Pope Francis gives a blessing as he leads the Angelus from the window of his studio overlooking St. Peter's Square at the Vatican June 30, 2019. CNS photo/Vatican Media

Angelus: Disciples seek God's glory, not their own

By  Junno Arocho Esteves, Catholic News Service
  • July 2, 2019

VATICAN CITY -- Men and women who are called to follow Christ must do so to help those in need and not to seek their own fame and glory, Pope Francis said.

True disciples make "a free and conscious choice, made out of love, to reciprocate God's invaluable grace and not as a way to promote oneself," the pope said June 30 during his Sunday Angelus address.

"This is sad! Woe to those who think they are following Jesus to promote themselves, that is, to make a career, to feel important or to gain a place of prestige," he said. "Jesus wants us to be passionate about him and the Gospel."

In his talk, the pope reflected on the Sunday Gospel reading, which recalled Jesus' responses to three people he called to follow him. Those examples, he said, were three cases of vocations that "highlight what is required of those who want to follow Jesus to the end."

Responding to the first person who said that he would follow Christ "wherever you go," Jesus said, "The Son of Man has nowhere to rest his head."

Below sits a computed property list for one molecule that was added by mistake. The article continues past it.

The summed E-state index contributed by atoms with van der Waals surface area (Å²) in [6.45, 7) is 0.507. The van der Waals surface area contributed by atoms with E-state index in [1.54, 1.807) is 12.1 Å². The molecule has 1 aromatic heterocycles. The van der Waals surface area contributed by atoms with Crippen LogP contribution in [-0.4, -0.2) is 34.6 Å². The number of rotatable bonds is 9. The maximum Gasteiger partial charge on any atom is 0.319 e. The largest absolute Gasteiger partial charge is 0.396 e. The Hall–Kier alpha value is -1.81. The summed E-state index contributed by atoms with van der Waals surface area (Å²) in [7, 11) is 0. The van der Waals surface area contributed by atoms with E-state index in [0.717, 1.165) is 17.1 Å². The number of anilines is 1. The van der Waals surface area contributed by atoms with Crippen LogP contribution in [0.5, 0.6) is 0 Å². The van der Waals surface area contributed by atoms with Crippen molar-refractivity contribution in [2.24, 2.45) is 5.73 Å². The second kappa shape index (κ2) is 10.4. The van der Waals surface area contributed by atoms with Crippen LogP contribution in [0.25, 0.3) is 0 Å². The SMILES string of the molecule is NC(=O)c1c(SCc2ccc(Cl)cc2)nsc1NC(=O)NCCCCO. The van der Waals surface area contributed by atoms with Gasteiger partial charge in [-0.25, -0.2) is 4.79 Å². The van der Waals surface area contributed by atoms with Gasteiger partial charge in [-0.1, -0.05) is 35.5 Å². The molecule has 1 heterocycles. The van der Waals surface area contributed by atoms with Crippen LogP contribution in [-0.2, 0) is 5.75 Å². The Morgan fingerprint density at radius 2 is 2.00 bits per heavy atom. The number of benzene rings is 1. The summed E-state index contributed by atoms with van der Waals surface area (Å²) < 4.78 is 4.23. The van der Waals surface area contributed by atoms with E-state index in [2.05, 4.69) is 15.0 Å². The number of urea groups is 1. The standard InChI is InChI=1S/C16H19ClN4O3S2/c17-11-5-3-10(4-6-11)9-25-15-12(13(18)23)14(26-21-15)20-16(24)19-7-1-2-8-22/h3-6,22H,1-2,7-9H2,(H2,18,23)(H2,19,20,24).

The pope said Jesus "pointed out to us, his disciples, that our mission in the world cannot be static, but is itinerant."

"The Christian is an itinerant," he said. "The church by its very nature is on the move, not sitting and quiet in its own enclosure. It is open to the widest horizons, it is sent -- the church is sent -- to bring the Gospel to the streets and reach the human and existential peripheries."

The second person, who said he would follow Jesus after burying his father, receives a "deliberately provocative" response from Christ who tells him to "let the dead bury their dead," the pope explained.

Nevertheless, he said, Jesus "affirms the primacy of following and proclaiming the Kingdom of God," even over family.

"The urgency of communicating the Gospel, which breaks the chain of death and inaugurates eternal life, does not admit delays, but requires readiness and availability," he said.

Finally, Pope Francis said Jesus' response to the last person who wished to say farewell to his family "excludes regrets and backward glances" and requires the virtue of decisiveness.

"The value of these conditions imposed by Jesus -- itinerancy, readiness and decisiveness -- does not lie in a series of 'noes' to good and important things in life," the pope said. "Rather, the accent should be placed on the main objective: to become a disciple of Christ."

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